Where's the Cascadia bug

Brooks Cascadia 10 in the test

While the term marathon is precisely defined down to the meter, one can certainly argue about what exactly is meant by trail running. No matter how steep, muddy, rocky or how impassable the route has to be. As an old asphalt cowboy, I content myself with forest and forest roads, which, thanks to the Hessian mountainous region, contain at least one or two vertical meters.

Speaking of altitude. My first ultramarathon in April 2016 has a decent 1750 altitude meters over its 65 kilometers, which I have to conquer. A small part of the single trail is also the icing on the cake.

Without the right footwear, it is not advisable to tackle this project. The selection of trail models is huge, but frugal as I am, two shoes are shortlisted. One of them is the Cascadia 10 from Brooks. I will introduce another candidate to you soon.


I flirt occasionally (or rather constantly) with my old age. Perhaps they thought it would be better to give me the gray model of the Cascadias for a test. The bright green accents then set a fashionable highlight. However, the shoe does not look graceful. With around 370 grams on your foot, you may not walk lightly through the landscape, but you are well protected. What is noticeable is the extensive lack of seams, instead, everything was glued and welded - in the truest sense of the word. Just like a modern running shoe should be.

Speaking of modern - meanwhile one doesn't seem to be able to sell running shoes anymore without the advertising strategists worrying about how to impress the crowd with scientific terms like "BioMoGo DNA", "Segmented Crash Pad" or "Ballistic Rock Shield" . But more of that later.

The upper material of the shoe has an asymmetrical saddle construction, which can be recognized quite well by the colored textile straps on the inside and the primarily bonded structures on the outside. Moisture-regulating and water-repellent materials ensure that you don't get your feet wet at the first small puddle. However, larger amounts of water do not keep them away. My experiences on this further down in the report.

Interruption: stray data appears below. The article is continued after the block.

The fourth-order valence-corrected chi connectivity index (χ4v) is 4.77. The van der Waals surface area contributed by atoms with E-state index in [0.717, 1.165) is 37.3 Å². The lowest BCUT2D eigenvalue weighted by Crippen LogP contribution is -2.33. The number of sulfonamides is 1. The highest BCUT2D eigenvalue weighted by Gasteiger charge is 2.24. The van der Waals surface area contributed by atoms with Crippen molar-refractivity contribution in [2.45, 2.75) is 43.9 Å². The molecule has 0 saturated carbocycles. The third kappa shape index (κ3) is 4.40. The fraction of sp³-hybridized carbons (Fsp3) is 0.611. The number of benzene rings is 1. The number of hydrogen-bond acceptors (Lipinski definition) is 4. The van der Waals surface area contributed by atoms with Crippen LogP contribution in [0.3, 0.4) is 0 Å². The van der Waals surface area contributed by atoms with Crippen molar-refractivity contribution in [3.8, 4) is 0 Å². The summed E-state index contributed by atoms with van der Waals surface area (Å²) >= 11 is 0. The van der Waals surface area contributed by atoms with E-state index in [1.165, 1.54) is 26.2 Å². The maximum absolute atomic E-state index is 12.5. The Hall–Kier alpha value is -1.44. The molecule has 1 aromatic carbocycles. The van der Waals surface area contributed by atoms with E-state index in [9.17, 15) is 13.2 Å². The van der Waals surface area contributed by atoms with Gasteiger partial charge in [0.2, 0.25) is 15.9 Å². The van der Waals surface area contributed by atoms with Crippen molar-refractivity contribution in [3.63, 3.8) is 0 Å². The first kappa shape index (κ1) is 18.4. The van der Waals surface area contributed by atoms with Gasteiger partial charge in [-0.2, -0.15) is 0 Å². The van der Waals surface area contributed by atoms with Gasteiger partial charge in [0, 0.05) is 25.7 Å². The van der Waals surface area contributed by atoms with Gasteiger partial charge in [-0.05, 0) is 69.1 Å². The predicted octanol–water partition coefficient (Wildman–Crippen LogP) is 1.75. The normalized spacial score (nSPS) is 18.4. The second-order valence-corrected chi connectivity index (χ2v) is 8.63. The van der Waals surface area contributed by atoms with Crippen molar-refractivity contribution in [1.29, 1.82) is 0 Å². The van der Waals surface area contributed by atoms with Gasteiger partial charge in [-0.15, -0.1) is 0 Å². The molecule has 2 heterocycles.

The toe and especially the heel area are adequately protected, the padding of the tongue and heel can be described as almost voluminous. All in all, the workmanship makes a very high quality and durable impression.

At the latest when I look at the Cascadia from below, it becomes clear that the way into the terrain should take place without major detours. The profile screams for unpaved roads. Its 10 mm drop is not small, but it is okay for a stable trail shoe.

The green studs in the middle of the sole are larger than the gray ones in the edge area. Shortly before the heel, a kind of serrated profile bites into the terrain. So-called pivot posts in the heel and forefoot area are intended to provide more control. The Ballistic Rock Shield, which can be recognized by the six small cutouts in the forefoot area, protects the foot from sharp stones and other nasty surprises on the trail. Thanks to the different profile properties, there should be something suitable for every surface.

What else does the sole structure offer? A continuous segmented crash pad for smooth rolling - I can certainly imagine something like that. With the term BioMoGo DNA Brooks shoots the bird, however. I may just quote: